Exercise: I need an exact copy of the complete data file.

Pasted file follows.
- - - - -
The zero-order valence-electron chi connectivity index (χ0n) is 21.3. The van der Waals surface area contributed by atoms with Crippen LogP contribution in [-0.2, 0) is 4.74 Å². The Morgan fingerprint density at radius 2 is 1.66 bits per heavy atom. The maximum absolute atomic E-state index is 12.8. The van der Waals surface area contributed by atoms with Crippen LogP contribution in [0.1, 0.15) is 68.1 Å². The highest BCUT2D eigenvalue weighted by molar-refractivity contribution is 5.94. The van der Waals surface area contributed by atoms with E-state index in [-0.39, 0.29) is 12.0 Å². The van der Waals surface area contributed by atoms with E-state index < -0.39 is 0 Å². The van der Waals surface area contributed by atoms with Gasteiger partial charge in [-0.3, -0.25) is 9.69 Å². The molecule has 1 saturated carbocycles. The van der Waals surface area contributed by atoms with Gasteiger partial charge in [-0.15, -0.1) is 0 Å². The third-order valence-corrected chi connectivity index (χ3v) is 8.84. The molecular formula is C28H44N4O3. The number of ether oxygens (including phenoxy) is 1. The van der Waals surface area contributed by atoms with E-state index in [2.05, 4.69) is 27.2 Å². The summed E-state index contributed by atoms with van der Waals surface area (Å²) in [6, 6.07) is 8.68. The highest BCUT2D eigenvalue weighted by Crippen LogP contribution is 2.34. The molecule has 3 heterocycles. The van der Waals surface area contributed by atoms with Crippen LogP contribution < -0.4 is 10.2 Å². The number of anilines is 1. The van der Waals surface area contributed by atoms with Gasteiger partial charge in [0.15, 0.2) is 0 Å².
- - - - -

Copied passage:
The zero-order valence-electron chi connectivity index (χ0n) is 21.3. The van der Waals surface area contributed by atoms with Crippen LogP contribution in [-0.2, 0) is 4.74 Å². The Morgan fingerprint density at radius 2 is 1.66 bits per heavy atom. The maximum absolute atomic E-state index is 12.8. The van der Waals surface area contributed by atoms with Crippen LogP contribution in [0.1, 0.15) is 68.1 Å². The highest BCUT2D eigenvalue weighted by molar-refractivity contribution is 5.94. The van der Waals surface area contributed by atoms with E-state index in [-0.39, 0.29) is 12.0 Å². The van der Waals surface area contributed by atoms with E-state index < -0.39 is 0 Å². The van der Waals surface area contributed by atoms with Gasteiger partial charge in [-0.3, -0.25) is 9.69 Å². The molecule has 1 saturated carbocycles. The van der Waals surface area contributed by atoms with Gasteiger partial charge in [-0.15, -0.1) is 0 Å². The third-order valence-corrected chi connectivity index (χ3v) is 8.84. The molecular formula is C28H44N4O3. The number of ether oxygens (including phenoxy) is 1. The van der Waals surface area contributed by atoms with E-state index in [2.05, 4.69) is 27.2 Å². The summed E-state index contributed by atoms with van der Waals surface area (Å²) in [6, 6.07) is 8.68. The highest BCUT2D eigenvalue weighted by Crippen LogP contribution is 2.34. The molecule has 3 heterocycles. The van der Waals surface area contributed by atoms with Crippen LogP contribution < -0.4 is 10.2 Å². The number of anilines is 1. The van der Waals surface area contributed by atoms with Gasteiger partial charge in [0.15, 0.2) is 0 Å².